With pockets as deep as BP’s — its assets are worth more than $260 billion — the possibility that it might be forced to seek bankruptcy protection because of the Gulf of Mexico oil spill is considered remote by many industry experts.
But what if the company’s plan to contain the spill in the next several days does not work, and other efforts to stop the gushing oil also fail? If that were to occur, the worst-case projections of some experts, if they came to pass, would strain the ability of any company to pay, said Robin K. Craig, associate dean for environmental programs at the Florida State University College of Law.
Professor Craig said that if the oil hit the Gulf Stream and was carried by currents to East Coast states, Cuba and other Caribbean nations, and possibly even Britain, lawsuits could quickly mount to levels even BP could not handle.
“My bet is that BP will finally go bankrupt from the tort liability and the environmental liability,” she said. “Hypothetically, a bluefin tuna farmer in the Mediterranean could end up with a claim against BP.”
Even those who find it unlikely that BP will seek bankruptcy protection believe it is likely that the company has to at least consider it as a possibility, in light of spiraling environmental costs, economic claims and the unpredictability of American juries.
“They’ve got a duty to their shareholders and others to consider every possibility,” said Samuel J. Gerdano, the executive director of the American Bankruptcy Institute. “It’s not a matter of panic, it’s not a matter of irrationality. It’s a coldhearted and clearheaded consideration of options.”
A BP spokesman, Max McGahan, declined to comment on “hypothetical” questions. The company has said from the start that it has the resources to meet the economic challenge, including strong cash flow and billions of barrels of oil in proven reserves.
A previously unreleased memorandum by the Congressional Research Service outlined ways that a bankruptcy filing by BP could disrupt the cleanup and compensation.
The letter, prepared in response to questions from Senator Thomas R. Carper, Democrat of Delaware, stated that economic and environmental claims would fall into line behind the company’s secured creditors as “nonpriority, unsecured claims,” leaving much of the continuing cost of cleanup, in all likelihood, to the federal government. With a judge’s approval, the company’s assets could even be sold and its liabilities left behind.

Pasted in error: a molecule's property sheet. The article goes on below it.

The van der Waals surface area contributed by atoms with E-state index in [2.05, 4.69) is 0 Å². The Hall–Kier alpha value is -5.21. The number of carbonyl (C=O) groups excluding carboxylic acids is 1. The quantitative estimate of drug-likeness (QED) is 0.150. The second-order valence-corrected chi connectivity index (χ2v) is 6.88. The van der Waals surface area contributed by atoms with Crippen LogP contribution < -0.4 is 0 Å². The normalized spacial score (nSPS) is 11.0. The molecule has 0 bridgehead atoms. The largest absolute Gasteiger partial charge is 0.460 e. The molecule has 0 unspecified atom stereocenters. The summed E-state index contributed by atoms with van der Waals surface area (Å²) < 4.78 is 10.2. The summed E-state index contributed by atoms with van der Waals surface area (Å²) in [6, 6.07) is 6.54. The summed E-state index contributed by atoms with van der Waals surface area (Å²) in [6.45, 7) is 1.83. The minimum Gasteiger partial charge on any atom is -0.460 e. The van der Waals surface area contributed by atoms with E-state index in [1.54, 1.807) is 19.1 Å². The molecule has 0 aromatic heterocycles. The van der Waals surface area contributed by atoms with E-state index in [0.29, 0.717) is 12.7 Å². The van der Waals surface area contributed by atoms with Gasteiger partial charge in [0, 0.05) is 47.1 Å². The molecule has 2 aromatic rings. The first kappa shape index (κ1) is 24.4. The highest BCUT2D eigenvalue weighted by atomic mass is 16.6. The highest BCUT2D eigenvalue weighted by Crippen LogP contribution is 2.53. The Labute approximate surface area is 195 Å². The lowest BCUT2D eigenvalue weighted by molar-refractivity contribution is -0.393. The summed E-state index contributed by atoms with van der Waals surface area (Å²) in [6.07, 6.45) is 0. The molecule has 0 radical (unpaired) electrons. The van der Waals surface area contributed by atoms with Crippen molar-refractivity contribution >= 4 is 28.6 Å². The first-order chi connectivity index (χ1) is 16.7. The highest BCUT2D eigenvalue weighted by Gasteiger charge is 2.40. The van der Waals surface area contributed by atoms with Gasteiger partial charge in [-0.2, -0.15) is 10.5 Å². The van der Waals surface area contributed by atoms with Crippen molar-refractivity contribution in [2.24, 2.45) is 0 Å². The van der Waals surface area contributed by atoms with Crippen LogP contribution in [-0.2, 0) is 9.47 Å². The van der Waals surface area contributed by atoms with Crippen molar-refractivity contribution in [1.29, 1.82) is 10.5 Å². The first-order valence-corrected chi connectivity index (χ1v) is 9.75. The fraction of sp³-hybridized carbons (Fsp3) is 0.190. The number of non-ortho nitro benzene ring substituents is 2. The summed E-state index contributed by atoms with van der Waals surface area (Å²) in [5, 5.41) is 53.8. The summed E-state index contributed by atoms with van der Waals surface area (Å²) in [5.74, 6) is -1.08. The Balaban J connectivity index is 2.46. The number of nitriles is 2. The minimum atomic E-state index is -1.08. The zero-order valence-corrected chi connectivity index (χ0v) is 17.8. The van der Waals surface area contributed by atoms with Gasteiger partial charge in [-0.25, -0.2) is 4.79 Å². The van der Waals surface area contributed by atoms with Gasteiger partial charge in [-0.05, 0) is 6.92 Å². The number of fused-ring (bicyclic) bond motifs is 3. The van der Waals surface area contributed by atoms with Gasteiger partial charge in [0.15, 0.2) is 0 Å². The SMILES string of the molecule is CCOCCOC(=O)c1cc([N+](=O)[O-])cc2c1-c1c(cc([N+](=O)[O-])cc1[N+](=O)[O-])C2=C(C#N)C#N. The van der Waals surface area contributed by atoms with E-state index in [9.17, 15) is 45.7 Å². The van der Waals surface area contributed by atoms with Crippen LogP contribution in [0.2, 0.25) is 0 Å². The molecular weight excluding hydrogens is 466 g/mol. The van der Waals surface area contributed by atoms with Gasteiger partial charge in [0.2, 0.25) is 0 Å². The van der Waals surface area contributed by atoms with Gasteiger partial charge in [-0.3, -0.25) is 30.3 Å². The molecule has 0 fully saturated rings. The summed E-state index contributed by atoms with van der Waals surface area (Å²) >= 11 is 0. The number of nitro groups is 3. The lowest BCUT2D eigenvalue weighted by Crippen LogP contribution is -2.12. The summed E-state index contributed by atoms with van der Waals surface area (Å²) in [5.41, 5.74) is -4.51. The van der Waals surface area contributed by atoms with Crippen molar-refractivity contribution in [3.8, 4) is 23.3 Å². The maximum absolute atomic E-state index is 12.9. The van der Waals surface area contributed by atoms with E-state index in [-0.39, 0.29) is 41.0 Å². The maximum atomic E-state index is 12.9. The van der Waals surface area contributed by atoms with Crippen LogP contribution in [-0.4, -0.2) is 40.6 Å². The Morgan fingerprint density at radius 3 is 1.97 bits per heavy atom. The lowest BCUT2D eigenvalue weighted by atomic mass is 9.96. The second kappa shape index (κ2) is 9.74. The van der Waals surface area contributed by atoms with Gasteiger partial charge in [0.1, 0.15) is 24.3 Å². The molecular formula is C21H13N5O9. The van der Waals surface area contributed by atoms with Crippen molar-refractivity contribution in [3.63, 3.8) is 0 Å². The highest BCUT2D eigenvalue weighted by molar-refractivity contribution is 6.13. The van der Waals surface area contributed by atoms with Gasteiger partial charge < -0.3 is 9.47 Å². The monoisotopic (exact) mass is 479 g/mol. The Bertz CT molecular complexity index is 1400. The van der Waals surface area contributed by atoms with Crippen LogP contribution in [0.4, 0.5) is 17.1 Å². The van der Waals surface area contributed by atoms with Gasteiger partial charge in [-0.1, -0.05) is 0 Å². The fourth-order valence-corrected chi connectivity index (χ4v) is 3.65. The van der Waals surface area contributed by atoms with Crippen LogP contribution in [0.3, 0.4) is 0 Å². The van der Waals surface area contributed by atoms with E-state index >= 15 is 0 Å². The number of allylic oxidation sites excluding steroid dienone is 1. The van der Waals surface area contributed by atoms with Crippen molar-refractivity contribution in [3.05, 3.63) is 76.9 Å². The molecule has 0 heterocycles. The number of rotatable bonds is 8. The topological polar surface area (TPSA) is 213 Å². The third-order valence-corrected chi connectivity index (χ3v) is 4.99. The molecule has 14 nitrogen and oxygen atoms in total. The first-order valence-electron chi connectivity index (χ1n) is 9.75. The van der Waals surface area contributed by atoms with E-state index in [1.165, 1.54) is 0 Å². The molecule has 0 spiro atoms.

Government officials are pursuing contingency plans as well. The United States Department of Justice sent a letter to BP last month requesting at least 30 days’ notice of “any planned or contemplated events going forward that may involve substantial transfers of cash or other corporate assets outside of the ordinary course of business” by BP — the kinds of actions that might precede a bankruptcy filing.
The House of Representatives has passed a bill, introduced by Representative John Conyers Jr., Democrat of Michigan, that would limit BP’s options in bankruptcy and bolster the rights of those with economic claims.
Under the proposed law, the sale of “significant” assets in bankruptcy related to a maritime incident could take place only with the approval of at least half of those holding claims for economic loss, or a determination by a judge that the company would still be able to pay claims.
Many experts who have looked at the financial strength of BP said its ability to handle enormous liability claims should not be underestimated.
Loretta Cross of the accounting and consulting firm Grant Thornton, who evaluates the assets of energy companies in bankruptcy, noted that the company’s proven oil and gas reserves alone were worth $220 billion at today’s prices, and that assets and equity that could be readily sold added another $40 billion.
“That’s just some of their assets,” she said, adding that the company’s debt is a relatively low $35 billion, leaving plenty of room for borrowing.
Ms. Cross also said BP could not afford the cost to its reputation that it would suffer in bankruptcy.
In the international arena, she said, “it has an implication on how your business partners may treat you, and the credibility they may give you” in future dealings.
If anything, worries that BP might unravel have eased in recent weeks, as the company has made steady progress on relief wells and announced the $20 billion settlement fund.
“Their agreement to do the trust was when I said, ‘There’s not ever going to be a bankruptcy here,’ ” Ms. Cross said, because the fund serves as an alternative to the lawsuits that are massing against the company.
Kenneth R. Feinberg, the administrator of the $20 billion fund to address economic losses from the spill, recently said in an interview on Fox News that a BP bankruptcy would be a “disaster for the people in the gulf” and is “not an option.”
Ian Williams, a bankruptcy lawyer at the firm Bryan Cave in Britain, was adamant that bankruptcy was out of the question.
“BP does not need to reorganize its business because it is solvent,” he said, adding that the global importance of the company and its stock made it “too big to fail.”
A plaintiff’s lawyer in New Orleans, Stuart H. Smith, said he had watched BP carefully for signs that it was moving to protect assets in bankruptcy.
“My concern level is now less than it was,” he said. Along with the creation of the Feinberg fund, which he said showed a commitment to stay the course, he added, “We’ve done more homework — they are a very deep, deep company.”
Still, he said, the main concern remained the well itself.
“Until it stops leaking,” he said, “nobody knows what the damages are.”